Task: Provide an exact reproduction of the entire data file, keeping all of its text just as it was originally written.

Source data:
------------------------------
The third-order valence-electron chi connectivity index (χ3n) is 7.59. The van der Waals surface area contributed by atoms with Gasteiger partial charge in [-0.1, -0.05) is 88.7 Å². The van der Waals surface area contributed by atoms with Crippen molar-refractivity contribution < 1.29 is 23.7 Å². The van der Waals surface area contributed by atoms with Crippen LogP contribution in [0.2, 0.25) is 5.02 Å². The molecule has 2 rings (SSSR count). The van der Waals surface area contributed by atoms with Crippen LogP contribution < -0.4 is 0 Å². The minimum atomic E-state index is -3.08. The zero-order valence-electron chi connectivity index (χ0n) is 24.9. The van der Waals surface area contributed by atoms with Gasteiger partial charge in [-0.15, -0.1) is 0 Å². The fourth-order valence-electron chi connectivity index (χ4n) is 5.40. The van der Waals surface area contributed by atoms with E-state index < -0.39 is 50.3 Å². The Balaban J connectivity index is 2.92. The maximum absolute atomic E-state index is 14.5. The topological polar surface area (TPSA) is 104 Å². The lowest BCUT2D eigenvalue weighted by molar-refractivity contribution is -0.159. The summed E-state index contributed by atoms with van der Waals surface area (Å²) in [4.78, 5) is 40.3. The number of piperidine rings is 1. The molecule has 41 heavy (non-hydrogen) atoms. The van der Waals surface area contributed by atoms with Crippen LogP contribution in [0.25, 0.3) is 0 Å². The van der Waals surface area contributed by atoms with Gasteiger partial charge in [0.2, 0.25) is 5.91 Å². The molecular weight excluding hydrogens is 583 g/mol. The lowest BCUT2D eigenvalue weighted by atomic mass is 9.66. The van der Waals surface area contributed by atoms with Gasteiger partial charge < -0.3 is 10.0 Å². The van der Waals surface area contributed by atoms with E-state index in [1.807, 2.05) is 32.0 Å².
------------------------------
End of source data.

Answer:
The third-order valence-electron chi connectivity index (χ3n) is 7.59. The van der Waals surface area contributed by atoms with Gasteiger partial charge in [-0.1, -0.05) is 88.7 Å². The van der Waals surface area contributed by atoms with Crippen molar-refractivity contribution < 1.29 is 23.7 Å². The van der Waals surface area contributed by atoms with Crippen LogP contribution in [0.2, 0.25) is 5.02 Å². The molecule has 2 rings (SSSR count). The van der Waals surface area contributed by atoms with Crippen LogP contribution < -0.4 is 0 Å². The minimum atomic E-state index is -3.08. The zero-order valence-electron chi connectivity index (χ0n) is 24.9. The van der Waals surface area contributed by atoms with Gasteiger partial charge in [-0.15, -0.1) is 0 Å². The fourth-order valence-electron chi connectivity index (χ4n) is 5.40. The van der Waals surface area contributed by atoms with E-state index < -0.39 is 50.3 Å². The Balaban J connectivity index is 2.92. The maximum absolute atomic E-state index is 14.5. The topological polar surface area (TPSA) is 104 Å². The lowest BCUT2D eigenvalue weighted by molar-refractivity contribution is -0.159. The summed E-state index contributed by atoms with van der Waals surface area (Å²) in [4.78, 5) is 40.3. The number of piperidine rings is 1. The molecule has 41 heavy (non-hydrogen) atoms. The van der Waals surface area contributed by atoms with Crippen LogP contribution in [0.25, 0.3) is 0 Å². The van der Waals surface area contributed by atoms with Gasteiger partial charge in [0.2, 0.25) is 5.91 Å². The molecular weight excluding hydrogens is 583 g/mol. The lowest BCUT2D eigenvalue weighted by atomic mass is 9.66. The van der Waals surface area contributed by atoms with Gasteiger partial charge < -0.3 is 10.0 Å². The van der Waals surface area contributed by atoms with E-state index in [1.807, 2.05) is 32.0 Å².